In the end, our application was successfully connected using our application.properties file.

3.2. Overriding Properties With Command Line Arguments

We can override our properties file when running our application with command line arguments. These are passed to the application when run with the java command, mvn command, or IDE configuration. The method to provide these will depend on the command we’re using.

Let’s see an example using mvn to run our Spring Boot application:

mvn spring-boot:run -Dspring-boot.run.arguments='--spring.data.mongodb.port=7017 --spring.data.mongodb.host=localhost'

To use it, we specify our properties as values to the spring-boot.run.arguments argument. We use the same property names but prefix them with two dashes. Since Spring Boot 2, multiple properties should be separated by a space. Finally, after running the command, there shouldn’t be any errors.

Options configured this way always take precedence over the properties file. This option is useful when we need to change our application parameters without changing our properties file. For instance, if our credentials have changed and we can’t connect anymore.

To simulate this in our tests, we can set system properties before running our application. We can also override our application.properties with the properties method:

public void givenPrecedence_whenSystemConfig_thenInsertSucceeds() {
    System.setProperty("spring.data.mongodb.host", HOST);
    System.setProperty("spring.data.mongodb.port", PORT);
    System.setProperty("spring.data.mongodb.database", DB);
    System.setProperty("spring.data.mongodb.username", USER);
    System.setProperty("spring.data.mongodb.password", PASS);

    SpringApplicationBuilder app = new SpringApplicationBuilder(SpringMongoConnectionViaPropertiesApp.class)


As a result, the old values in our properties file won’t affect our application because system properties have more precedence. This can be useful when we need to restart our application with new connection details without changing the code.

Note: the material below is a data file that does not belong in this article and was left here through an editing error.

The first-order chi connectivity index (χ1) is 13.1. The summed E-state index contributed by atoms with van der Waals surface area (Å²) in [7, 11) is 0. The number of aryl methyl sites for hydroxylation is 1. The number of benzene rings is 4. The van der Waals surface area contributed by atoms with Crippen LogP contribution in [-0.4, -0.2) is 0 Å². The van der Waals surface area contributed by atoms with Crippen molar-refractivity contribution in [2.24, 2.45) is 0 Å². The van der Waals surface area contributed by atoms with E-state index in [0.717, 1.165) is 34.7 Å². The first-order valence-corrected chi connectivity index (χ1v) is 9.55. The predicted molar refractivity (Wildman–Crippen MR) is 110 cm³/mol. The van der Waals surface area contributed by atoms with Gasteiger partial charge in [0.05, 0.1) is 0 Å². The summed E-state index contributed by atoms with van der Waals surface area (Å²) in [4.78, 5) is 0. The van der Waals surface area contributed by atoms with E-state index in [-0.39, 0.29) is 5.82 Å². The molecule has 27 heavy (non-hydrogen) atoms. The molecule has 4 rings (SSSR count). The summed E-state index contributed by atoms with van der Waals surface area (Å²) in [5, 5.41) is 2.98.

3.3. Using the Connection URI Property

It’s also possible to use a single property instead of the individual host, port, etc.:


This property includes all values from the initial properties, so we don’t need to specify all five. Let’s check the basic format:


The database part in the URI is, more specifically, the default auth DB. Most importantly, the spring.data.mongodb.uri property can’t be specified along with the individual ones for host, port, and credentials. Otherwise, we’ll get the following error when running our application:

public void givenConnectionUri_whenAlsoIncludingIndividualParameters_thenInvalidConfig() {
      "mongodb://" + USER + ":" + PASS + "@" + HOST + ":" + PORT + "/" + DB

    SpringApplicationBuilder app = new SpringApplicationBuilder(SpringMongoConnectionViaPropertiesApp.class)
        "spring.data.mongodb.host=" + HOST,
        "spring.data.mongodb.port=" + PORT,
        "spring.data.mongodb.username=" + USER,
        "spring.data.mongodb.password=" + PASS

    BeanCreationException e = assertThrows(BeanCreationException.class, () -> {

    Throwable rootCause = e.getRootCause();
    assertTrue(rootCause instanceof IllegalStateException);
      .contains("Invalid mongo configuration, either uri or host/port/credentials/replicaSet must be specified"));

In the end, this configuration option is not only shorter but sometimes required. That’s because some options are only available through the connection string, like using mongodb+srv to connect to a replica set. As such, we’ll only use this simpler configuration property for the next examples.

4. Java Setup With MongoClient

MongoClient represents our connection to a MongoDB database and is always created under the hood, but we can also set it up programmatically. Despite being more verbose, this approach has a few advantages. Let’s take a look at them over the next few subsections.